WASHINGTON, D.C., May 16, 2005 — On the eve of WINDPOWER 2005, expected to be the wind industry’s largest-ever annual conference and exhibition in North America, the American Wind Energy Association (AWEA) released its second annual industry rankings of wind energy development in the United States.
The rankings, which include the top states for wind energy development, the top suppliers of wind energy turbines and the top developers and purchasers of wind energy, provide a useful perspective on the size and scope of the American wind industry (see ranking tables in text below).
At the end of 2004, wind energy facilities in 30 states totalled 6,740 megawatts of energy capacity from coast to coast, producing enough power for the equivalent of 1.6 million households. The annual industry rankings tell the rest of the story, providing a standard reference point for the burgeoning growth of the wind industry in the United States. Wind continues to be one of the fastest growing energy sources in the world and in the nation. The entrance into the U.S. market of major new players signals that pace will continue in 2005: in the past eight months, international power plant developer AES, global power generation giant Siemens, and international financial industry leader Goldman Sachs each entered the American wind energy business with purchases of major wind energy companies.
“The American wind industry is an economic, environmental and energy success story,” declared AWEA Executive Director Randall Swisher.
“Despite ongoing challenges facing the industry such as the imminent expiration of the federal production tax credit, the relevance of wind energy to the nation’s energy mix is increasingly being recognized by the nation’s economic and energy leaders. This year’s industry rankings demonstrate that wind energy remains on a track that would allow it to provide six percent of the nation’s electricity by 2020.”
The rankings (as of December 31, 2004) include the following:
States with most wind energy installed, by capacity (MW):
#1 California – 2,096 MW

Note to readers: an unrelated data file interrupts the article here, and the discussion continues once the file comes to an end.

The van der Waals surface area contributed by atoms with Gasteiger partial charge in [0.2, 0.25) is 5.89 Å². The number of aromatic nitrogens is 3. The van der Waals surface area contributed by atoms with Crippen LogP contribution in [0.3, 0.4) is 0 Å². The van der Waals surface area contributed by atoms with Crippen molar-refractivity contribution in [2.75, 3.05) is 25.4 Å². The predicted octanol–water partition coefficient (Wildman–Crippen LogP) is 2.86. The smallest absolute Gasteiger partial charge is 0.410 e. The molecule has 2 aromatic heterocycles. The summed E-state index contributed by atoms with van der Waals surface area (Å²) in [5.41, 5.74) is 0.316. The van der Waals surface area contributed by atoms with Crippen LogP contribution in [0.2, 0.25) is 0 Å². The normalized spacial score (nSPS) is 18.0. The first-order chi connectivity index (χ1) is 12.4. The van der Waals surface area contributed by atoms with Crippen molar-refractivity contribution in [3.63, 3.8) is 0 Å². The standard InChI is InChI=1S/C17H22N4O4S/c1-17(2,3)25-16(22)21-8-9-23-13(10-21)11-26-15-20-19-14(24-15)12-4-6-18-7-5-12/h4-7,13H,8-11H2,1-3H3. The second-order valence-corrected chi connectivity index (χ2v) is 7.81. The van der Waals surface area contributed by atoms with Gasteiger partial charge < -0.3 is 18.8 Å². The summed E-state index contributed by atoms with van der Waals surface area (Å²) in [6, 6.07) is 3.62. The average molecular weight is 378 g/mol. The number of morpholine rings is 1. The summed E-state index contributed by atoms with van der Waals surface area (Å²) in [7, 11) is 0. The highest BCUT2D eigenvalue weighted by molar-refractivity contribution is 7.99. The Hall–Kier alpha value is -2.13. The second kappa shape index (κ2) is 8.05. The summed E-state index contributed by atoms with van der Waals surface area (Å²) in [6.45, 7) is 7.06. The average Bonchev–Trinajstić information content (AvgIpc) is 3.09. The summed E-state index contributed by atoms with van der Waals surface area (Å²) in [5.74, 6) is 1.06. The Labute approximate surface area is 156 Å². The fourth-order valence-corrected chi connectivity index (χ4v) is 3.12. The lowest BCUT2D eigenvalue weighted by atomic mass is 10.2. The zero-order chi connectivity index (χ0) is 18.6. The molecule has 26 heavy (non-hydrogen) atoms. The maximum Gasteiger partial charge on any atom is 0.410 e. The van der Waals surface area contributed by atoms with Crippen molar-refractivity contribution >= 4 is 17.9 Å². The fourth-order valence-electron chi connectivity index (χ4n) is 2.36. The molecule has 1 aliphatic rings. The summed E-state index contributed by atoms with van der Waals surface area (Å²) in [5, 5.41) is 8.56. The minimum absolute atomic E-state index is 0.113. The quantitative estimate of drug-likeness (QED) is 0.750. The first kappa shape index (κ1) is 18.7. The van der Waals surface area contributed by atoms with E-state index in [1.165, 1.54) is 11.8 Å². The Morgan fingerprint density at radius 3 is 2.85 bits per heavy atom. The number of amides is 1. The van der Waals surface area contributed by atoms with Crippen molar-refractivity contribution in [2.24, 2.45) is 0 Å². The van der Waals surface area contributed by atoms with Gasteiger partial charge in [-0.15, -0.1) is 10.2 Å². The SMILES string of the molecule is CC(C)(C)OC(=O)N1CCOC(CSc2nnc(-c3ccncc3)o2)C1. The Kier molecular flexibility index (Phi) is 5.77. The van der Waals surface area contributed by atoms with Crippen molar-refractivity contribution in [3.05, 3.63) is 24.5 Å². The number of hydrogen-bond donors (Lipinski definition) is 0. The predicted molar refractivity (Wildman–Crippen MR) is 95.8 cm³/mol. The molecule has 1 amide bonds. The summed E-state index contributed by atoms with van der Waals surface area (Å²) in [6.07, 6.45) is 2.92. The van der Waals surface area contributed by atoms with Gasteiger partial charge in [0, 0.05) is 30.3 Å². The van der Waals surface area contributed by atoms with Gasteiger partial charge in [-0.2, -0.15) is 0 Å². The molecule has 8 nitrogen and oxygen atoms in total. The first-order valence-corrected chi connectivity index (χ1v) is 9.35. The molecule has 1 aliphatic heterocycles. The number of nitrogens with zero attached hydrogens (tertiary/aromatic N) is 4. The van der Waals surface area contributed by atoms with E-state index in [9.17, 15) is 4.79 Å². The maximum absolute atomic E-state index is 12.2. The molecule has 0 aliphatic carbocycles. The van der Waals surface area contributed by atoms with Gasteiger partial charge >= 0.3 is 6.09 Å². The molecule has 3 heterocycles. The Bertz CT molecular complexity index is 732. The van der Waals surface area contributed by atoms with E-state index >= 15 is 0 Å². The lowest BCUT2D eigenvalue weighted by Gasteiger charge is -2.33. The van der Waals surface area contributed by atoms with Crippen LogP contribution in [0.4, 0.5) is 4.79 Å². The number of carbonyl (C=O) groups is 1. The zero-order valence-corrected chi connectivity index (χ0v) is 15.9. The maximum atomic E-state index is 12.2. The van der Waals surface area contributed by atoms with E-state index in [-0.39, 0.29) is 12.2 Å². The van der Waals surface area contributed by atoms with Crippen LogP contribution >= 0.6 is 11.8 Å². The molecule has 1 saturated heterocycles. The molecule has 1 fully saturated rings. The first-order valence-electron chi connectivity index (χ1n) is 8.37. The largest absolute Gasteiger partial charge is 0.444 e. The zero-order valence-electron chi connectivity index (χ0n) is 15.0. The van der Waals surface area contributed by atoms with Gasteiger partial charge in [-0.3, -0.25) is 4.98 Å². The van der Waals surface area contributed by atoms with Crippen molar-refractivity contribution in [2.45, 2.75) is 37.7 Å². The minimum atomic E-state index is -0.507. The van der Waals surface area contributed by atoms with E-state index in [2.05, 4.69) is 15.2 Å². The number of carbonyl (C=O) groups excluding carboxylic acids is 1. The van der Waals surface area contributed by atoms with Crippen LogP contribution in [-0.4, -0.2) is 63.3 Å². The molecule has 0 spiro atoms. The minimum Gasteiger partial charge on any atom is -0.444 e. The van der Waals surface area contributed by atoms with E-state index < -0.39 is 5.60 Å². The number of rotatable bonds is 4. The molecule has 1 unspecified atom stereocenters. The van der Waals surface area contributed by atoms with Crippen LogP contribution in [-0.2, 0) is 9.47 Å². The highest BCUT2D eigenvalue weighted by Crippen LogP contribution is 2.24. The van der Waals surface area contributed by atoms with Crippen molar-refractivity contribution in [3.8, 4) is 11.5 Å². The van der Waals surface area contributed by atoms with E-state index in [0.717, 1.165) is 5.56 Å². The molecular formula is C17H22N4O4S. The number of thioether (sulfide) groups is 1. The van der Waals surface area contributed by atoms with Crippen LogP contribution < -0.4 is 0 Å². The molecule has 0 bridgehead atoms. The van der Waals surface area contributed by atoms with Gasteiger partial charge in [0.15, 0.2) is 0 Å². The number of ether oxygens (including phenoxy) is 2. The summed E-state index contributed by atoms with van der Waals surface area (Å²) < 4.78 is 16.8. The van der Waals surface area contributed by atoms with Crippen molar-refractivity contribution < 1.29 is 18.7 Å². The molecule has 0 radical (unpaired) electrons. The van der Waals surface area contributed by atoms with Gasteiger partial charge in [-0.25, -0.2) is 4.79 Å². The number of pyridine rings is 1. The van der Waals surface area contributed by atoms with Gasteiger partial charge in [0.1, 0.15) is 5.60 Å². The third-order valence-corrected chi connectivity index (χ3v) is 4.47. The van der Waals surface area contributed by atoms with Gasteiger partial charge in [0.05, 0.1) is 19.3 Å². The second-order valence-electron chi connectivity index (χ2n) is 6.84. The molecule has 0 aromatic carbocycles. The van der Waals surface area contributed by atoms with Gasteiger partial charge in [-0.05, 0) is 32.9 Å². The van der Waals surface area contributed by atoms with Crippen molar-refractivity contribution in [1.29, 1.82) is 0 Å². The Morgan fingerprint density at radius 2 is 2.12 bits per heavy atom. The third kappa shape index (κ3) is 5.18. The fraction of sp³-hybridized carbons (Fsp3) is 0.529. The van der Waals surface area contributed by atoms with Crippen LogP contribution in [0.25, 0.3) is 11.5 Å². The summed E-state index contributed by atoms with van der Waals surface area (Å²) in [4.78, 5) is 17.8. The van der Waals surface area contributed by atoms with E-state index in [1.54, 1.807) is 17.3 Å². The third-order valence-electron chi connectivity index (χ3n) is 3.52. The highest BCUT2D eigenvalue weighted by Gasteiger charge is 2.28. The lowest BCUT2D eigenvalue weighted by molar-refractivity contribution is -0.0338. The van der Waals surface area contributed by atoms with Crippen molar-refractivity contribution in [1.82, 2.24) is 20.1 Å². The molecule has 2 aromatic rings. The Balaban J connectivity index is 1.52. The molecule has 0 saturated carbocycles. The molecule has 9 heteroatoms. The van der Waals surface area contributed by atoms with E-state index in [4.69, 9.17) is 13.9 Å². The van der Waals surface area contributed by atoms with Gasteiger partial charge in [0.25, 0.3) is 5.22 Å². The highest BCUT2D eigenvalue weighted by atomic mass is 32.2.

#2 Texas – 1,293 MW
#3 Iowa – 632 MW
#4 Minnesota – 615 MW
#5 Wyoming – 285 MW
Largest wind farms operating the U.S. (MW):
# 1 Stateline, Oregon-Washington – 300 MW
# 2 King Mountain, Texas – 278 MW
# 3 New Mexico Wind Energy Center, New Mexico – 204 MW
# 4 Storm Lake, Iowa – 193 MW
# 5 Colorado Green, Colorado – 162 MW
# 5 High Winds, California – 162 MW
Leading owners of wind energy installations in the U.S. (MW):
#1 FPL Energy – 2,758 MW
#2 Shell Wind Energy – 315 MW
#3 AEP – 311 MW
#4 enXco – 298 MW
#5 PPM Energy – 225 MW
Manufacturers’ shares of installed capacity for the past five years:
GE Energy 171 MW
Mitsubishi 120 MW
Vestas 97 MW
GE Energy 903 MW
Vestas 359 MW
Mitsubishi 201 MW
NEG Micon 129 MW
Gamesa 56 MW
NEG Micon 98 MW
GE Energy 62 MW
Mitsubishi 61 MW
Bonus 48 MW
Vestas 653 MW
Enron 418 MW
Bonus 278 MW
Mitsubishi 221 MW
NEG Micon 119 MW
Vestas 39 MW
Mitsubishi 17 MW
Nordex 10 MW
Utilities/power companies that buy the most wholesale wind power (MW purchased):
#1 Southern California Edison purchases the output from 1,025 MW of wind power
#2 Xcel Energy purchases the output from 884 MW
#3 Pacific Gas & Electric Co. purchases the output from 680 MW
#4 PPM Energy purchases the output from 606 MW (for resale)
#5 TXU purchases the output from 580 MW
Installed capacity of windpower nationally over the past five years:
Please see chart below.
As AWEA reported in its first quarter market release in April 2005, the installed capacity number for 2005 could increase by as much as 35% over 2004. The current forecast calls for up to 2,500 megawatts of new wind power capacity installed in the United States this year, which would bring the national total to more than 9,000 megawatts of clean, renewable, wind-derived electricity.
However, the pending expiration of the wind energy production tax credit at the end of 2005 threatens to stall this remarkable growth in 2006 and later years. With ever-increasing demand for energy, and wind’s energy, economic and environmental benefits, the need for clear, consistent policies to encourage wind’s continued development remains urgent.
“The industry has proven over the past several years that it can ramp up quickly to meet demand, as evidenced by the figures in our second annual industry rankings of wind energy development,” explained Swisher. “With stable policy support, investments will flow on an even larger scale into the U.S. wind energy market. We hope that Congress will recognize that approving a long-term extension of the production tax incentive is key to extending this remarkable record of accomplishment.”
About AWEA [ www.awea.org ]
AWEA, formed in 1974, is the national trade association of the U.S. wind energy industry. The association’s membership includes turbine manufacturers, wind project developers, utilities, academicians, and interested individuals.